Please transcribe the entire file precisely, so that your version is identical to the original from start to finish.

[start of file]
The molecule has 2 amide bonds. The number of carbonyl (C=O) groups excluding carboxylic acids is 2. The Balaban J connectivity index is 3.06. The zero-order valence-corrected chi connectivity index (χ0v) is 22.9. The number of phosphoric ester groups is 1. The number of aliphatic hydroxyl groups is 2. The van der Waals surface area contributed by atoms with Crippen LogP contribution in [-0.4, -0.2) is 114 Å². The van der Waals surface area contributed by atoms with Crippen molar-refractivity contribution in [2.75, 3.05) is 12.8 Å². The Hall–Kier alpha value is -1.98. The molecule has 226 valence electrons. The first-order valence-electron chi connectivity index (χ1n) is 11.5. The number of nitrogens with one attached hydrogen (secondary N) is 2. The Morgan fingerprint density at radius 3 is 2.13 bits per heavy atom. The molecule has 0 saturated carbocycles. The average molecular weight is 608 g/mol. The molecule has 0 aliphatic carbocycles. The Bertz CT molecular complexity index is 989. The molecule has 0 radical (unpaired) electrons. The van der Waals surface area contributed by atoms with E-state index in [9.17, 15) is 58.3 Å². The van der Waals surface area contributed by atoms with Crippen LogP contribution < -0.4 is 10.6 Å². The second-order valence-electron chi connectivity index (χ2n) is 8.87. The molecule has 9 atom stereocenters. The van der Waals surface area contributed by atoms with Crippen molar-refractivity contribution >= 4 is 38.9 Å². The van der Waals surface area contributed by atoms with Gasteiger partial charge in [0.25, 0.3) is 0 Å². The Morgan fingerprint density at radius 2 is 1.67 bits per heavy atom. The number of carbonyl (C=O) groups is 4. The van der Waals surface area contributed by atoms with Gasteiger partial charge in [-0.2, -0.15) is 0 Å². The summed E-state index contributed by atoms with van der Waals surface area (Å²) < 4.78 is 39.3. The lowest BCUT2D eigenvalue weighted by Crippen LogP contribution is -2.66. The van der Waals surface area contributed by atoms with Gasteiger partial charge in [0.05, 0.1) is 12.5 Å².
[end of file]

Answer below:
The molecule has 2 amide bonds. The number of carbonyl (C=O) groups excluding carboxylic acids is 2. The Balaban J connectivity index is 3.06. The zero-order valence-corrected chi connectivity index (χ0v) is 22.9. The number of phosphoric ester groups is 1. The number of aliphatic hydroxyl groups is 2. The van der Waals surface area contributed by atoms with Crippen LogP contribution in [-0.4, -0.2) is 114 Å². The van der Waals surface area contributed by atoms with Crippen molar-refractivity contribution in [2.75, 3.05) is 12.8 Å². The Hall–Kier alpha value is -1.98. The molecule has 226 valence electrons. The first-order valence-electron chi connectivity index (χ1n) is 11.5. The number of nitrogens with one attached hydrogen (secondary N) is 2. The Morgan fingerprint density at radius 3 is 2.13 bits per heavy atom. The molecule has 0 saturated carbocycles. The average molecular weight is 608 g/mol. The molecule has 0 aliphatic carbocycles. The Bertz CT molecular complexity index is 989. The molecule has 0 radical (unpaired) electrons. The van der Waals surface area contributed by atoms with E-state index in [9.17, 15) is 58.3 Å². The van der Waals surface area contributed by atoms with Crippen LogP contribution < -0.4 is 10.6 Å². The second-order valence-electron chi connectivity index (χ2n) is 8.87. The molecule has 9 atom stereocenters. The van der Waals surface area contributed by atoms with Crippen molar-refractivity contribution >= 4 is 38.9 Å². The van der Waals surface area contributed by atoms with Gasteiger partial charge in [0.25, 0.3) is 0 Å². The Morgan fingerprint density at radius 2 is 1.67 bits per heavy atom. The number of carbonyl (C=O) groups is 4. The van der Waals surface area contributed by atoms with Gasteiger partial charge in [-0.2, -0.15) is 0 Å². The summed E-state index contributed by atoms with van der Waals surface area (Å²) < 4.78 is 39.3. The lowest BCUT2D eigenvalue weighted by Crippen LogP contribution is -2.66. The van der Waals surface area contributed by atoms with Gasteiger partial charge in [0.05, 0.1) is 12.5 Å².